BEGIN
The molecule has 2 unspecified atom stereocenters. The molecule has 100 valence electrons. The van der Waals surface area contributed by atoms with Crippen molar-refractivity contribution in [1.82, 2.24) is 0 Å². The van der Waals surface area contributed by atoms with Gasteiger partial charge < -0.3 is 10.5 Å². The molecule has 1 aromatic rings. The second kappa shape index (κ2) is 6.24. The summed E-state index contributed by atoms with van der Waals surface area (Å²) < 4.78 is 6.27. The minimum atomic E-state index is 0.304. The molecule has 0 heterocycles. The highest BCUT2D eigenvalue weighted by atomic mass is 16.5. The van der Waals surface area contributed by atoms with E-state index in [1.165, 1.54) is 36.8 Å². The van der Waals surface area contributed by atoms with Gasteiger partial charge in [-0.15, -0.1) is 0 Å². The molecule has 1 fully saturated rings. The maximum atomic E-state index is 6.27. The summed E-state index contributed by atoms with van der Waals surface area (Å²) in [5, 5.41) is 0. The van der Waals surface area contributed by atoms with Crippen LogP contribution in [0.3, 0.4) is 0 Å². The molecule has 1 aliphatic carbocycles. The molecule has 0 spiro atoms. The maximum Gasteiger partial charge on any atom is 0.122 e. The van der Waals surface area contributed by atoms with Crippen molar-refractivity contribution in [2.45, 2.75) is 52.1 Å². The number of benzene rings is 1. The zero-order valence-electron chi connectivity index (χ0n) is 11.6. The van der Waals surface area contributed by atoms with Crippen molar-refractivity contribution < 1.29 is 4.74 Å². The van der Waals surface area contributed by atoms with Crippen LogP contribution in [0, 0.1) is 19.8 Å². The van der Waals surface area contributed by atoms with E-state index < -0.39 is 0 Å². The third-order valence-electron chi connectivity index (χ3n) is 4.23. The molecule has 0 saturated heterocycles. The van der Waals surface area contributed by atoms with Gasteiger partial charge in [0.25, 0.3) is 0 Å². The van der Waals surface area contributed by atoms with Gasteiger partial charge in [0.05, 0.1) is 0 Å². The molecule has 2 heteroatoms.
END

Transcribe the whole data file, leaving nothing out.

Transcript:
The molecule has 2 unspecified atom stereocenters. The molecule has 100 valence electrons. The van der Waals surface area contributed by atoms with Crippen molar-refractivity contribution in [1.82, 2.24) is 0 Å². The van der Waals surface area contributed by atoms with Gasteiger partial charge < -0.3 is 10.5 Å². The molecule has 1 aromatic rings. The second kappa shape index (κ2) is 6.24. The summed E-state index contributed by atoms with van der Waals surface area (Å²) < 4.78 is 6.27. The minimum atomic E-state index is 0.304. The molecule has 0 heterocycles. The highest BCUT2D eigenvalue weighted by atomic mass is 16.5. The van der Waals surface area contributed by atoms with E-state index in [1.165, 1.54) is 36.8 Å². The van der Waals surface area contributed by atoms with Gasteiger partial charge in [-0.15, -0.1) is 0 Å². The molecule has 1 fully saturated rings. The maximum atomic E-state index is 6.27. The summed E-state index contributed by atoms with van der Waals surface area (Å²) in [5, 5.41) is 0. The van der Waals surface area contributed by atoms with Crippen LogP contribution in [0.3, 0.4) is 0 Å². The molecule has 1 aliphatic carbocycles. The molecule has 0 spiro atoms. The maximum Gasteiger partial charge on any atom is 0.122 e. The van der Waals surface area contributed by atoms with Crippen molar-refractivity contribution in [2.45, 2.75) is 52.1 Å². The number of benzene rings is 1. The zero-order valence-electron chi connectivity index (χ0n) is 11.6. The van der Waals surface area contributed by atoms with Crippen molar-refractivity contribution < 1.29 is 4.74 Å². The van der Waals surface area contributed by atoms with Crippen LogP contribution in [0, 0.1) is 19.8 Å². The van der Waals surface area contributed by atoms with E-state index < -0.39 is 0 Å². The third-order valence-electron chi connectivity index (χ3n) is 4.23. The molecule has 0 saturated heterocycles. The van der Waals surface area contributed by atoms with Gasteiger partial charge in [0.25, 0.3) is 0 Å². The van der Waals surface area contributed by atoms with Gasteiger partial charge in [0.05, 0.1) is 0 Å². The molecule has 2 heteroatoms.